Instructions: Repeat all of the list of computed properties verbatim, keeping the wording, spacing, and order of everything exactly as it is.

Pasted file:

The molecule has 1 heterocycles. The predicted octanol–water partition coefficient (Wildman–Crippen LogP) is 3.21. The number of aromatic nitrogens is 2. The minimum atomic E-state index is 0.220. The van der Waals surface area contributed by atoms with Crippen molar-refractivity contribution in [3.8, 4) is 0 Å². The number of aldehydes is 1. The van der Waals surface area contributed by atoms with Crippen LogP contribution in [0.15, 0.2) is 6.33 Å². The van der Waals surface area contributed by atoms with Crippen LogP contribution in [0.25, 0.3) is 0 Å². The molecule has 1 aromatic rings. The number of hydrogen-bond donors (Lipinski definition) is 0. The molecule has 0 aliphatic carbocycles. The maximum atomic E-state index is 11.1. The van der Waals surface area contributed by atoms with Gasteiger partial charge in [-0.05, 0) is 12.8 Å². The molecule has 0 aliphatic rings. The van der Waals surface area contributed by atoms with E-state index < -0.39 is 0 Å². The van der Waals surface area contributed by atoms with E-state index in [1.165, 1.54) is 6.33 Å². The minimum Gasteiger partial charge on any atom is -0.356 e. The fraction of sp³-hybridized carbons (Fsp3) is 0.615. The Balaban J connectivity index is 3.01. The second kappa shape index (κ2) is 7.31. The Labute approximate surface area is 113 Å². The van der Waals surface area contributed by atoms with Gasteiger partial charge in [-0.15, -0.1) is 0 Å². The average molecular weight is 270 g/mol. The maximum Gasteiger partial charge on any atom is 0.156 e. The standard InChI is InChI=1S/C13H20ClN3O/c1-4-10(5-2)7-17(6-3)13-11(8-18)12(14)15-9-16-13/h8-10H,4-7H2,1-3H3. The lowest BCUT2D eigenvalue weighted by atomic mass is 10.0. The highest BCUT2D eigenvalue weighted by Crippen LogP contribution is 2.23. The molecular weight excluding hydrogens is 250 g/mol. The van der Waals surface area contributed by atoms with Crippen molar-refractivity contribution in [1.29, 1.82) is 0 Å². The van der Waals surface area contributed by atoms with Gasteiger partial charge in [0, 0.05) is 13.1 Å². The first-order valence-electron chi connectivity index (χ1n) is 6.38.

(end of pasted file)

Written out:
The molecule has 1 heterocycles. The predicted octanol–water partition coefficient (Wildman–Crippen LogP) is 3.21. The number of aromatic nitrogens is 2. The minimum atomic E-state index is 0.220. The van der Waals surface area contributed by atoms with Crippen molar-refractivity contribution in [3.8, 4) is 0 Å². The number of aldehydes is 1. The van der Waals surface area contributed by atoms with Crippen LogP contribution in [0.15, 0.2) is 6.33 Å². The van der Waals surface area contributed by atoms with Crippen LogP contribution in [0.25, 0.3) is 0 Å². The molecule has 1 aromatic rings. The number of hydrogen-bond donors (Lipinski definition) is 0. The molecule has 0 aliphatic carbocycles. The maximum atomic E-state index is 11.1. The van der Waals surface area contributed by atoms with Gasteiger partial charge in [-0.05, 0) is 12.8 Å². The molecule has 0 aliphatic rings. The van der Waals surface area contributed by atoms with E-state index < -0.39 is 0 Å². The van der Waals surface area contributed by atoms with E-state index in [1.165, 1.54) is 6.33 Å². The minimum Gasteiger partial charge on any atom is -0.356 e. The fraction of sp³-hybridized carbons (Fsp3) is 0.615. The Balaban J connectivity index is 3.01. The second kappa shape index (κ2) is 7.31. The Labute approximate surface area is 113 Å². The van der Waals surface area contributed by atoms with Gasteiger partial charge in [-0.15, -0.1) is 0 Å². The average molecular weight is 270 g/mol. The maximum Gasteiger partial charge on any atom is 0.156 e. The standard InChI is InChI=1S/C13H20ClN3O/c1-4-10(5-2)7-17(6-3)13-11(8-18)12(14)15-9-16-13/h8-10H,4-7H2,1-3H3. The lowest BCUT2D eigenvalue weighted by atomic mass is 10.0. The highest BCUT2D eigenvalue weighted by Crippen LogP contribution is 2.23. The molecular weight excluding hydrogens is 250 g/mol. The van der Waals surface area contributed by atoms with Crippen molar-refractivity contribution in [1.29, 1.82) is 0 Å². The van der Waals surface area contributed by atoms with Gasteiger partial charge in [0, 0.05) is 13.1 Å². The first-order valence-electron chi connectivity index (χ1n) is 6.38.